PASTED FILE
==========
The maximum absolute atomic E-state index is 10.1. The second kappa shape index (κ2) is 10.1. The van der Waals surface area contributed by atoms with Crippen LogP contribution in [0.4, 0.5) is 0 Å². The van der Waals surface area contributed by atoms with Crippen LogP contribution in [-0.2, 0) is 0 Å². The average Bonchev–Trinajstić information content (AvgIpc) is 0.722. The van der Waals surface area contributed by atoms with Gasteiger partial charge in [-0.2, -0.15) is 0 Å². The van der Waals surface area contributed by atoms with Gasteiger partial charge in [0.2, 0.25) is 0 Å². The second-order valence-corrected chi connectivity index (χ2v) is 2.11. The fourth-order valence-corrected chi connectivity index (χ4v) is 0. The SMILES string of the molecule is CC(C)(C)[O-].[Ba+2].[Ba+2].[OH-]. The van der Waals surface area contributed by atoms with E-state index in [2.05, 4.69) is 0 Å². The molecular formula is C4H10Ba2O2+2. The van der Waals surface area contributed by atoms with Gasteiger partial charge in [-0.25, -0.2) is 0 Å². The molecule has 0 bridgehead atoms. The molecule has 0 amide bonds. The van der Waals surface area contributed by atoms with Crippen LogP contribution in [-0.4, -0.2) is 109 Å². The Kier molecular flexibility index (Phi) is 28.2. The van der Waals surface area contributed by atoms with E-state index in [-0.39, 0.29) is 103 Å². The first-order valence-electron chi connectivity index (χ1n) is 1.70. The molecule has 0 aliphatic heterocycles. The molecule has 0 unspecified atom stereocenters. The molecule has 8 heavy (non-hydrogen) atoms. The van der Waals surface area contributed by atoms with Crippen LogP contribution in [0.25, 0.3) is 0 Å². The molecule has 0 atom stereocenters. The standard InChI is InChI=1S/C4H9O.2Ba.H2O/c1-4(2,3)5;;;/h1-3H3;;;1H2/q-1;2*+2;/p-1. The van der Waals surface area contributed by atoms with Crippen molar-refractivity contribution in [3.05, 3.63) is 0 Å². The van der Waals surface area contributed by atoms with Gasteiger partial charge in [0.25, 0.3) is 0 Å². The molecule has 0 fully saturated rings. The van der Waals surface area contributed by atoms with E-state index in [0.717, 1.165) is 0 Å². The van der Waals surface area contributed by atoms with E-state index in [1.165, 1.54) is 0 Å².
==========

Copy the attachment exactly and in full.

The maximum absolute atomic E-state index is 10.1. The second kappa shape index (κ2) is 10.1. The van der Waals surface area contributed by atoms with Crippen LogP contribution in [0.4, 0.5) is 0 Å². The van der Waals surface area contributed by atoms with Crippen LogP contribution in [-0.2, 0) is 0 Å². The average Bonchev–Trinajstić information content (AvgIpc) is 0.722. The van der Waals surface area contributed by atoms with Gasteiger partial charge in [-0.2, -0.15) is 0 Å². The van der Waals surface area contributed by atoms with Gasteiger partial charge in [0.2, 0.25) is 0 Å². The second-order valence-corrected chi connectivity index (χ2v) is 2.11. The fourth-order valence-corrected chi connectivity index (χ4v) is 0. The SMILES string of the molecule is CC(C)(C)[O-].[Ba+2].[Ba+2].[OH-]. The van der Waals surface area contributed by atoms with E-state index in [2.05, 4.69) is 0 Å². The molecular formula is C4H10Ba2O2+2. The van der Waals surface area contributed by atoms with Gasteiger partial charge in [-0.25, -0.2) is 0 Å². The molecule has 0 bridgehead atoms. The molecule has 0 amide bonds. The van der Waals surface area contributed by atoms with Crippen LogP contribution in [-0.4, -0.2) is 109 Å². The Kier molecular flexibility index (Phi) is 28.2. The van der Waals surface area contributed by atoms with E-state index in [-0.39, 0.29) is 103 Å². The first-order valence-electron chi connectivity index (χ1n) is 1.70. The molecule has 0 aliphatic heterocycles. The molecule has 0 unspecified atom stereocenters. The molecule has 8 heavy (non-hydrogen) atoms. The van der Waals surface area contributed by atoms with Crippen LogP contribution in [0.25, 0.3) is 0 Å². The molecule has 0 atom stereocenters. The standard InChI is InChI=1S/C4H9O.2Ba.H2O/c1-4(2,3)5;;;/h1-3H3;;;1H2/q-1;2*+2;/p-1. The van der Waals surface area contributed by atoms with Crippen molar-refractivity contribution in [3.05, 3.63) is 0 Å². The van der Waals surface area contributed by atoms with Gasteiger partial charge in [0.25, 0.3) is 0 Å². The molecule has 0 fully saturated rings. The van der Waals surface area contributed by atoms with E-state index in [0.717, 1.165) is 0 Å². The van der Waals surface area contributed by atoms with E-state index in [1.165, 1.54) is 0 Å².